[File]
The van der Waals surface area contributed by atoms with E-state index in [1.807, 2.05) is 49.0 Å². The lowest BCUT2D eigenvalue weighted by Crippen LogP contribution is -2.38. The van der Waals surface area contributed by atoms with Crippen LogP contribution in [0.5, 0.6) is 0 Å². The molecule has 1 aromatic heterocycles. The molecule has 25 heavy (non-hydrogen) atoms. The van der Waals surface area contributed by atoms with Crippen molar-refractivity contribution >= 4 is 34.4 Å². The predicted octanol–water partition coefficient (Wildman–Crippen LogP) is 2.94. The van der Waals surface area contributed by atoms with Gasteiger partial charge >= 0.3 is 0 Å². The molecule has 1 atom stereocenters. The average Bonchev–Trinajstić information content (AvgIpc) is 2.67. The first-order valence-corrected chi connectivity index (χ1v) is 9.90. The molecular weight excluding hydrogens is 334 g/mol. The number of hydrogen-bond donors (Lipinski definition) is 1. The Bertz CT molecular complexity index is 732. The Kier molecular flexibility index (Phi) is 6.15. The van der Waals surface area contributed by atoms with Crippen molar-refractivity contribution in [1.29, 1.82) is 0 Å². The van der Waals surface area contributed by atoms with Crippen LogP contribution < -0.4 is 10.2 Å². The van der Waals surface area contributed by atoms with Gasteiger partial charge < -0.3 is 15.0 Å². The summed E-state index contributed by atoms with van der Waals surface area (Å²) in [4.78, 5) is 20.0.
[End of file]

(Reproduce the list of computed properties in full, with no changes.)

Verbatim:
The van der Waals surface area contributed by atoms with E-state index in [1.807, 2.05) is 49.0 Å². The lowest BCUT2D eigenvalue weighted by Crippen LogP contribution is -2.38. The van der Waals surface area contributed by atoms with Crippen LogP contribution in [0.5, 0.6) is 0 Å². The molecule has 1 aromatic heterocycles. The molecule has 25 heavy (non-hydrogen) atoms. The van der Waals surface area contributed by atoms with Crippen molar-refractivity contribution >= 4 is 34.4 Å². The predicted octanol–water partition coefficient (Wildman–Crippen LogP) is 2.94. The van der Waals surface area contributed by atoms with Gasteiger partial charge >= 0.3 is 0 Å². The molecule has 1 atom stereocenters. The average Bonchev–Trinajstić information content (AvgIpc) is 2.67. The first-order valence-corrected chi connectivity index (χ1v) is 9.90. The molecular weight excluding hydrogens is 334 g/mol. The number of hydrogen-bond donors (Lipinski definition) is 1. The Bertz CT molecular complexity index is 732. The Kier molecular flexibility index (Phi) is 6.15. The van der Waals surface area contributed by atoms with Crippen molar-refractivity contribution in [1.29, 1.82) is 0 Å². The van der Waals surface area contributed by atoms with Crippen LogP contribution < -0.4 is 10.2 Å². The van der Waals surface area contributed by atoms with Gasteiger partial charge < -0.3 is 15.0 Å². The summed E-state index contributed by atoms with van der Waals surface area (Å²) in [4.78, 5) is 20.0.